Another problem related to these Caged Animal Feeding Operations (CAFOs) is the pollution. Animals eat. They also excrete. On a traditional fresh-air-and-sunshine-type farm, animal waste is incorporated back into the ecosystem in a sustainable way. This works because the animals get to roam around a comparatively large area. In a CAFO, the high concentrations of animals result in equally high concentrations of poo and pee that overwhelm the local ecosystem. The pollutants include ammonia, phosphorous, nitrates, and high concentrations of e. coli bacteria. The chemicals mentioned interfere with the natural oxygenation of water, creating “dead zones” like the one in the Gulf of Mexico (as of 2009, the Gulf’s dead zone covered over 3000 square miles). We are all aware of what e. coli contamination can do to public health. Aside from the quantifiable chemical and bacterial effects, there is also the smell.

What is the Meatrix

Shh. You Smell That?

 My father grew up outside the town of Buckeye, Iowa. When I was younger, we would visit the family there for a week or two every summer, and we enjoyed it very much. On a more recent visit to Buckeye, after a few CAFOs had been built on three sides of the town, two things were impossible to overlook: the ever-present stench, and the empty homes. If you’ve never been downwind of a CAFO, trust me: it’s not pleasant. You wouldn’t want to live there. Small towns all over America are dying—or rather, being killed off—by CAFOs.

On top of all the practical reasons not to support industrial meat production, I don't want to be a part of making animals—and their human neighbors—miserable for my convenience.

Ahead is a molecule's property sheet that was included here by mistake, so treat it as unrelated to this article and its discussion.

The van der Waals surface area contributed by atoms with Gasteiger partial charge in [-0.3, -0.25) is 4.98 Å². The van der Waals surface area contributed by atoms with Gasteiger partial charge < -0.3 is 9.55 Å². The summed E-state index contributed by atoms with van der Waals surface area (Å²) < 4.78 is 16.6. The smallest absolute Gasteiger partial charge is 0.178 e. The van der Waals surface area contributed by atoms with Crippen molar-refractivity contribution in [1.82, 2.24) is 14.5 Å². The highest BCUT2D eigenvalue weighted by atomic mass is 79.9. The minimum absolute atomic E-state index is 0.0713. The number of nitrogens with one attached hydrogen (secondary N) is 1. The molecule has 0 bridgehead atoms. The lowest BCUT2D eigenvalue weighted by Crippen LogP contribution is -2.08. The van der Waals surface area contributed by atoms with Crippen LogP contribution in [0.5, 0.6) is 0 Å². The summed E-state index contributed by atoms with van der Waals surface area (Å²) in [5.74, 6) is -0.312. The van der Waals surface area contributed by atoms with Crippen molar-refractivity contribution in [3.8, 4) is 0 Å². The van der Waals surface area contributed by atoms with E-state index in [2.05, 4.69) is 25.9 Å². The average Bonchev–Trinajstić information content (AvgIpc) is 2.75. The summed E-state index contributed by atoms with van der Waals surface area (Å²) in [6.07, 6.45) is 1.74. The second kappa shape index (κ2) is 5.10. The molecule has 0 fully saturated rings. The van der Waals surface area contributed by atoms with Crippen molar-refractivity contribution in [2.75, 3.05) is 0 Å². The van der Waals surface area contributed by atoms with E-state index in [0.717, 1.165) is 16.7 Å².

Some Related Media

Animal, Vegetable, Miracle
Animal, Vegetable, Miracle

Barbara Kingsolver's thoughts on why eating meat isn't inherently evil, among other things.


So Why Not Go Veggie?

But I like crispy bacon. I like roast beef. I like fried chicken. I’m a member of the species homo sapiens sapiens, which has evolved (or was designed, depending on your viewpoint) to eat meat as well as plants. And dang if I don’t love to fire up the grill on the weekends. So when I do buy meat, I make sure to get it from a local farmer who raises his livestock in a humane, sustainable way. You can find out how your meat is raised by talking to the farmer who raised it. You could even visit the farm. Most farmers welcome visits from their customers. Some even only sell meat at their farm, so you have to visit them to buy. Because I have a relationship with the folks who raise the meat that I eat, I know that the cow, chicken, or pig that graces my grill had a really good life. Well, right up until the last couple minutes, anyway. They were allowed to behave like an animal instead of being treated like a VCR. They weren’t dosed with hormones or antibiotics, they didn’t create an overwhelming concentration of nasty, and they were slaughtered in the most humane way possible.

Anyone who eats anything is eating something that was once alive. We take a life when we harvest a strawberry, just as when we slaughter a hog. I don’t feel guilty for taking a plant’s or an animal’s life to sustain my own or my family’s. But just as I wouldn’t keep a dog or a cat locked up in a tiny cage full of poo all of its life, I wouldn’t raise a cow that way either. I likewise wouldn’t want to pay someone to do it for me. True, I pay more money for the meat that I buy. But the true cost of industrial meat is much greater.